There’s no shortage of controversies and challenges for the humanitarian sector this year: from biometrics to Brexit, or from counter-terrorism to countering sexual abuse.
Set-piece UN policy discussions wrapped up in Geneva on Wednesday with an unusual dispute. US diplomats wanted to change the wording of an annual resolution that summarises the international agenda on humanitarian response. They wanted new anti-abortion language. A compromise text could not be agreed, and the US changes were rejected by a public vote.
As well as the formal UN event, this week saw a flurry of side-meetings among donors, and NGOs.
And, in the coming weeks, we’ll be taking stock of the “nexus”, the Grand Bargain, and other reforms, as well as keeping on top of data protection debates and all the latest innovations.
We always welcome tips and feedback. Don’t hesitate to get in touch with topics or documents you think need an airing. You can reach me at my contacts above.
In a departure from diplomatic consensus, the Trump administration tried – and failed – to insert anti-abortion language into a UN resoluton on meeting humanitarian needs.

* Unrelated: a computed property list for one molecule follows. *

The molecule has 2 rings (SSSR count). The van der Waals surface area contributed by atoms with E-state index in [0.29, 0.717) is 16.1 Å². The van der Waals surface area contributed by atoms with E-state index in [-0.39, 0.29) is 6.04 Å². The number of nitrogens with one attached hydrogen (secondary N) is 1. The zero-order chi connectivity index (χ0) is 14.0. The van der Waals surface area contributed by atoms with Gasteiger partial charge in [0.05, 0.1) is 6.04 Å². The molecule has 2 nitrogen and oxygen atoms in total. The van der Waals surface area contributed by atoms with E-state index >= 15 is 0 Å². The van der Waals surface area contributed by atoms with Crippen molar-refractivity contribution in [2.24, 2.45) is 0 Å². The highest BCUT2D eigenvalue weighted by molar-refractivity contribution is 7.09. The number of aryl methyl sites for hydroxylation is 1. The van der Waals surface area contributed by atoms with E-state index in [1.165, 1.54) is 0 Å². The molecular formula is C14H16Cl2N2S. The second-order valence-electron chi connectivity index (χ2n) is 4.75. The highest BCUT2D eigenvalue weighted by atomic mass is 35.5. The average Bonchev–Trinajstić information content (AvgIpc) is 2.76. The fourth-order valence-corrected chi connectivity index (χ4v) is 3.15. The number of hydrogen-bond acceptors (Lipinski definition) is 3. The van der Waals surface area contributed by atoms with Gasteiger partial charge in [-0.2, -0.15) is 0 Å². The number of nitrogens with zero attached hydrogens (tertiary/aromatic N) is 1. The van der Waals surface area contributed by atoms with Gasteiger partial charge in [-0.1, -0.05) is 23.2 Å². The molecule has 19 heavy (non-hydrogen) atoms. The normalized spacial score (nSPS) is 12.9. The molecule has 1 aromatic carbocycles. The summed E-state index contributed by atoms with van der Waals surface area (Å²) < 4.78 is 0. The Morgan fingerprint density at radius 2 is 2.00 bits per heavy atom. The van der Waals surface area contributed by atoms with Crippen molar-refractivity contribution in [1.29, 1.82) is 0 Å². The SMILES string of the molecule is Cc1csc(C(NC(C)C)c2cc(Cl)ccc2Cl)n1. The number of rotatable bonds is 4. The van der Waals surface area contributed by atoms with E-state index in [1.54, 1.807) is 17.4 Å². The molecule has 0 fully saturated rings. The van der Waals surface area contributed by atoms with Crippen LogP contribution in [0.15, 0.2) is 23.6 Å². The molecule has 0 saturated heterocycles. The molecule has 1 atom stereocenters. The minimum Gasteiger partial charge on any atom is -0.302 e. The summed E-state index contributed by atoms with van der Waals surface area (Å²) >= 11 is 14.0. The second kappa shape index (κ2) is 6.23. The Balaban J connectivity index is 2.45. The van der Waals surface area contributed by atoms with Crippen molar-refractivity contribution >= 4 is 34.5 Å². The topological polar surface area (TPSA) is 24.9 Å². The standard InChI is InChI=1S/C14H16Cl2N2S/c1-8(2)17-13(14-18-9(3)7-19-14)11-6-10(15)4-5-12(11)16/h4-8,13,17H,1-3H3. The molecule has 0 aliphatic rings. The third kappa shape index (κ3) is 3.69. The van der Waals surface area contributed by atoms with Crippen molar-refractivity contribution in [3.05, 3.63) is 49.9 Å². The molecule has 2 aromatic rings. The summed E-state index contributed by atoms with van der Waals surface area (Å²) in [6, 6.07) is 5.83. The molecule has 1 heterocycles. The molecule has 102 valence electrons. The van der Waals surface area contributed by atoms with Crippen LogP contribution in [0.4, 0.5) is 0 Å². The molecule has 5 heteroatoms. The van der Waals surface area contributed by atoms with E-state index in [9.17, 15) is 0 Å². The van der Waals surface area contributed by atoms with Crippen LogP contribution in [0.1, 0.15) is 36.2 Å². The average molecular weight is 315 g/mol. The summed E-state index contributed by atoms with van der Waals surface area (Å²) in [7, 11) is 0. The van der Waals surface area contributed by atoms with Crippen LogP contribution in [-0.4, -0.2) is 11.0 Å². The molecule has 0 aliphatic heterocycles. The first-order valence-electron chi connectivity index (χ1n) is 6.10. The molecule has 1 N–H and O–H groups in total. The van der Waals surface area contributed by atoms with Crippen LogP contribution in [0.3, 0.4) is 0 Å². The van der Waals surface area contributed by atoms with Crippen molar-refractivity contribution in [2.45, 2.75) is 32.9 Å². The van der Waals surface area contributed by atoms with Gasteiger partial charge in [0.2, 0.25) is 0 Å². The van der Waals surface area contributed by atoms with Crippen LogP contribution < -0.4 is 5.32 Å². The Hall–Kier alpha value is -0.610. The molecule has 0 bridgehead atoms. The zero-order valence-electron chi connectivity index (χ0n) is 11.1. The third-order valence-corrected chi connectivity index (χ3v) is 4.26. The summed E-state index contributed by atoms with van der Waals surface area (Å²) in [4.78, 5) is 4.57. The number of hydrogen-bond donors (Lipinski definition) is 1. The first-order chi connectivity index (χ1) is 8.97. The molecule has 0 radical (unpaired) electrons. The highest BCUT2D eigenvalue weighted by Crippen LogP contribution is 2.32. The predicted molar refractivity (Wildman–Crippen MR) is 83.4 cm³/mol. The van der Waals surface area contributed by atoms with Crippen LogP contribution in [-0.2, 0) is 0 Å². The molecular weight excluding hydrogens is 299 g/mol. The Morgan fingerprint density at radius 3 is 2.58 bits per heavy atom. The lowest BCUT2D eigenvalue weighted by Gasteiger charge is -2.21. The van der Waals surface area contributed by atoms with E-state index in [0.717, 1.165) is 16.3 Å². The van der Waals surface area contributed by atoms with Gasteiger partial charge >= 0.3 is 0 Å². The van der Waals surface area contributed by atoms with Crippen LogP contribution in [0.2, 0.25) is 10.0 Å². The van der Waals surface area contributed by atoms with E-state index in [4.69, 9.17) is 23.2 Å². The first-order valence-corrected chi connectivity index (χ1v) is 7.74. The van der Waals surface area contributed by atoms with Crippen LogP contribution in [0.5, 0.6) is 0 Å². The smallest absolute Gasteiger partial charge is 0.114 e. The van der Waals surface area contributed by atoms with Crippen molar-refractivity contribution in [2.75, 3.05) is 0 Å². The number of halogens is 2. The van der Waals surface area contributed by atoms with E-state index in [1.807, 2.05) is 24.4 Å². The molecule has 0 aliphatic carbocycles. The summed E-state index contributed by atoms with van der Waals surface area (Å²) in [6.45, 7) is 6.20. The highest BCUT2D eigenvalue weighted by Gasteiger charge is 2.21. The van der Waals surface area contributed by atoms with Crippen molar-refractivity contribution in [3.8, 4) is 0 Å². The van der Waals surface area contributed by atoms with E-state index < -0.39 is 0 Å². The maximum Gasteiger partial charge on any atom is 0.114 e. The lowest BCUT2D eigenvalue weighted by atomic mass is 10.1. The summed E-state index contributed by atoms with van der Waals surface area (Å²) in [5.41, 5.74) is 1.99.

“It doesn’t matter how many gizmos you fund if those in power in the system don’t see real incentives for change”
What a high-powered panel found in a year-long enquiry into the troubled NGO
Hungry civilians find themselves caught in the middle of a UN insistence on biometric ID.
A guide to how Brexit could affect the UK government’s humanitarian spending, British NGOs, and the EU’s aid arm, ECHO.
The UN’s food agency says it can become more efficient and save costs with a no-cost deal with a controversial US security and intelligence contractor.
USAID’s watchdog clamps down on corruption and saves taxpayers millions, but critics say its rigid policies also deny aid to those in need.
A Davos reality check from Heba Aly on billionaires and philanthropy: “Are we really going to shift the needle like this?”
(TOP PHOTO: A staff member helps with preparations in the General Assembly Hall at the United Nations in New York.)